Engineering programmes like chemical, civil, computer, electrical, mechanical and systems engineering, among others apply mathematics and science to design, build and maintain structures, machines and systems. The curriculum often covers engineering applied mathematics, numerical methods, physics and engineering design. Engineering graduates can work in industries, including aerospace, automotive, energy, oil and gas, and structural engineering.


5. Data science (Statistics, AI, ML)

Data science is a programme that uses mathematics and statistics to extract insights from data. The curriculum covers specialised programming, statistics, advanced analytics, artificial intelligence (AI), machine learning (ML) and data visualisation. With specific subject matter expertise, business intelligence (BI) for example, to uncover actionable insights hidden in an organisation’s data, data science graduates can work in industries, including technology, finance, healthcare and government. These insights can be used to guide decision making and strategic planning.


6. Economics

Economics studies how societies allocate resources to produce and distribute goods and services. Contemporary economics uses mathematics extensively, drawing on the tools of calculus, linear algebra, statistics, game theory and computer science. Professional economists are expected to be familiar with these tools, while a minority specialises in econometrics and mathematical methods. Economists are employed as consultants and in industry, including banking and finance. Economists also work for various government departments and agencies, for example, the national treasury, central bank or National Bureau of Statistics.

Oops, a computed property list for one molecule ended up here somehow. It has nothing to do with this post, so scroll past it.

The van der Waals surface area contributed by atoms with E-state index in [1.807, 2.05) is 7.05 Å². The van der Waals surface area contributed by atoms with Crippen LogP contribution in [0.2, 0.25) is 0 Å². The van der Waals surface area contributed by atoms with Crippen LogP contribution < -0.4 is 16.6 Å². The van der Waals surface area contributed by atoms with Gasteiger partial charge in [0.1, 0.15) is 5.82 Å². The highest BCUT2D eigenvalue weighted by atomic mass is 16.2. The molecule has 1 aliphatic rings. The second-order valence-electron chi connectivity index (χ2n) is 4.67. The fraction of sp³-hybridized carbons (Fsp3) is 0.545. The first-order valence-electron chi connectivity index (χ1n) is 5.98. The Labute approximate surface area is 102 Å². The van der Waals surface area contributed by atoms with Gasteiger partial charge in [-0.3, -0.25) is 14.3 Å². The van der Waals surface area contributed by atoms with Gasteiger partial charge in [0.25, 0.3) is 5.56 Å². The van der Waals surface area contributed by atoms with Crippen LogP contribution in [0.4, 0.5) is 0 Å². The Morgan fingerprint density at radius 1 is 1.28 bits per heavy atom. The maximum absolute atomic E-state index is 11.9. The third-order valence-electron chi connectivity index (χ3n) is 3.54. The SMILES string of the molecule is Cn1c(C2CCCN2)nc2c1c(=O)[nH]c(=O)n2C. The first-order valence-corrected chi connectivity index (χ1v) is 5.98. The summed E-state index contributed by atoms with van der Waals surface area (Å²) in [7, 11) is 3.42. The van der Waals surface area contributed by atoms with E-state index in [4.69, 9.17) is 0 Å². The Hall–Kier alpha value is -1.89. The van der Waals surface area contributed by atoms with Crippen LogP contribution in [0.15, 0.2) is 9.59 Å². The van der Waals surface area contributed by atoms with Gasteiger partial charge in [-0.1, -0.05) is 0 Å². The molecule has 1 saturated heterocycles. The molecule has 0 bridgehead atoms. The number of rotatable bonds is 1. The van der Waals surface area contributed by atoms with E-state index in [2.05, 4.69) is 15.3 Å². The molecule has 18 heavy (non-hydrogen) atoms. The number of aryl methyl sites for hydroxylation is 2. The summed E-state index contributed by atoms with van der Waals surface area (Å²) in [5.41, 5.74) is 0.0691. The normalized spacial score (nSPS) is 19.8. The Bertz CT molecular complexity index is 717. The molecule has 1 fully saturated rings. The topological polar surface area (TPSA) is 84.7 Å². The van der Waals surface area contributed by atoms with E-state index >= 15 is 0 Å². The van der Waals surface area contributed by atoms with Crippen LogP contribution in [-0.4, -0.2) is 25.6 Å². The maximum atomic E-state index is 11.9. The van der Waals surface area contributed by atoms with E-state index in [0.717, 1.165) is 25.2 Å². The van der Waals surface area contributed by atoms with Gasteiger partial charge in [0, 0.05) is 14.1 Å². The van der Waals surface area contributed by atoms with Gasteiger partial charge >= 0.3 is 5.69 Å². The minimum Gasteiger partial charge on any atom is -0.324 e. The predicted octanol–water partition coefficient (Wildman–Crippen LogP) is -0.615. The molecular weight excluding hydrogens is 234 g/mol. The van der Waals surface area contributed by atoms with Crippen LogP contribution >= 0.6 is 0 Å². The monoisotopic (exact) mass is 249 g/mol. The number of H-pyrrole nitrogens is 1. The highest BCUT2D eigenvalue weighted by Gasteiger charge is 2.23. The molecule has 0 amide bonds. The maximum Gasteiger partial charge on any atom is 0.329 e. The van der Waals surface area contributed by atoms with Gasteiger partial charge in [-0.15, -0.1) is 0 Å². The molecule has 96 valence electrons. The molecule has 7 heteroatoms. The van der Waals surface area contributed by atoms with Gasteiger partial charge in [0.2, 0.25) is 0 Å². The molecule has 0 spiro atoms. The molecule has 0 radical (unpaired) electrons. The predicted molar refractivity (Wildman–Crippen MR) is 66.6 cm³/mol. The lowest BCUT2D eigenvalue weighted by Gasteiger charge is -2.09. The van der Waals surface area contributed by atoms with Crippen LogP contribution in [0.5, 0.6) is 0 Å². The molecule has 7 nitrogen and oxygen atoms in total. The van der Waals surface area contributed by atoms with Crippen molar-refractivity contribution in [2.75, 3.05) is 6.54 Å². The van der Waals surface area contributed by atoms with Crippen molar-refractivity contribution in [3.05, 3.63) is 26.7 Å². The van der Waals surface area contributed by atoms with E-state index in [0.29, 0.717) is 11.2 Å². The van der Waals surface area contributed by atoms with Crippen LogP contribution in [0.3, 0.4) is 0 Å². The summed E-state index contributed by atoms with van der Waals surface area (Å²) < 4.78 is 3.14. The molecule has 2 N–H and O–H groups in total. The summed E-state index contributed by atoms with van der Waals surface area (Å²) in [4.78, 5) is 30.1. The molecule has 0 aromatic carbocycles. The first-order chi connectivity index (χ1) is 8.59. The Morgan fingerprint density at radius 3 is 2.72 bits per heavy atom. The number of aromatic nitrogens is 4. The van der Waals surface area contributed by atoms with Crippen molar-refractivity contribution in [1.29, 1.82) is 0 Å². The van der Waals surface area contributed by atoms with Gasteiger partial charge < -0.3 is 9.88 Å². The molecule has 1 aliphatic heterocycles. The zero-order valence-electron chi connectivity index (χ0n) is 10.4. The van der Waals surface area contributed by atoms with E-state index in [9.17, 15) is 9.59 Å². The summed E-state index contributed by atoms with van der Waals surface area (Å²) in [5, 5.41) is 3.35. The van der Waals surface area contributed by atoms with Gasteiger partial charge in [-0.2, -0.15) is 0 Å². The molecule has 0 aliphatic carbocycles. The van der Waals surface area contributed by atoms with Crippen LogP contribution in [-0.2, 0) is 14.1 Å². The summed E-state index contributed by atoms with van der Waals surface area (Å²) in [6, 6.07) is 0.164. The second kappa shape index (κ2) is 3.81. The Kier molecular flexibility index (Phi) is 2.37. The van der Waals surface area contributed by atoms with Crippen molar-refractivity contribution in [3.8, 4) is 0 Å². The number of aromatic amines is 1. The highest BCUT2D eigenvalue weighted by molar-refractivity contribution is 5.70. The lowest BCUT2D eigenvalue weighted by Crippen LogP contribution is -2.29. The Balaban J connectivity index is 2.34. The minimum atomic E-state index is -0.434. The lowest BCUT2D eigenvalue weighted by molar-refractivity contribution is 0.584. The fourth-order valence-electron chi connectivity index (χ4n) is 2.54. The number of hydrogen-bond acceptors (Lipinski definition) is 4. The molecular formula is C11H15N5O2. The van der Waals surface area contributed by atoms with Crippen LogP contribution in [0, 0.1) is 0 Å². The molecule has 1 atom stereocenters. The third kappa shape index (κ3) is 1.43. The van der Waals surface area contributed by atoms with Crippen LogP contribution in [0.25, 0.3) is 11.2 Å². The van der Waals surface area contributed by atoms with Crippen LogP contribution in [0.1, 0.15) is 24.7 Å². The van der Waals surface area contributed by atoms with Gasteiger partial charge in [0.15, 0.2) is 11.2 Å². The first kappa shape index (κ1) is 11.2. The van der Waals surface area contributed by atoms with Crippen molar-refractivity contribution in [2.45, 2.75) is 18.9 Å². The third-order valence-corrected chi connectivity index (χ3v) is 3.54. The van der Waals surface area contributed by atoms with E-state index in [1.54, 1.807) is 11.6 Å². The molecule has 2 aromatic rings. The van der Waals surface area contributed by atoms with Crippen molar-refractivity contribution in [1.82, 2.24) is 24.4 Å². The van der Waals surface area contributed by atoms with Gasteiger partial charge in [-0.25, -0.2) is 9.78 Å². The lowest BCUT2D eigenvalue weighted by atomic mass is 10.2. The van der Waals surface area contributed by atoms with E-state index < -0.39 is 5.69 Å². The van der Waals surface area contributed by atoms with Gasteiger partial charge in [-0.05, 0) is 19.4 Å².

7. Accounting 

Also called accountancy, the terms “accounting” and “financial reporting” are often used interchangeably. The field involves the measurement, processing and communication of financial and non-financial information about economic entities such as businesses and corporations. The maths in accounting curriculum can go from mild algebra and basic arithmetic operations to financial mathematics such as annuity, discounting of interest or statistical tools like time series analysis. Accountants often work to measure the results of an organisation’s economic activities and convey this information to a variety of stakeholders, including investors, creditors, management and regulators. 


8. Actuarial science

Actuarial science applies rigorous mathematics to model matters of uncertainty. It utilises mathematics and statistics to assess risk in insurance, pension, finance, investment and other industries and professions. The field includes a number of interrelated subjects, including mathematics, probability theory, statistics, finance, economics, financial accounting and computer science. Actuarial science graduates can work in various industries, including insurance, investment and consulting.

Final thoughts

The university programmes highlighted are just a few of the many options available to mathematics lovers. When choosing a programme, it is advisable to carefully consider your interests, strengths and career goals. With the right programme and dedication, you can turn your love for mathematics into a rewarding career.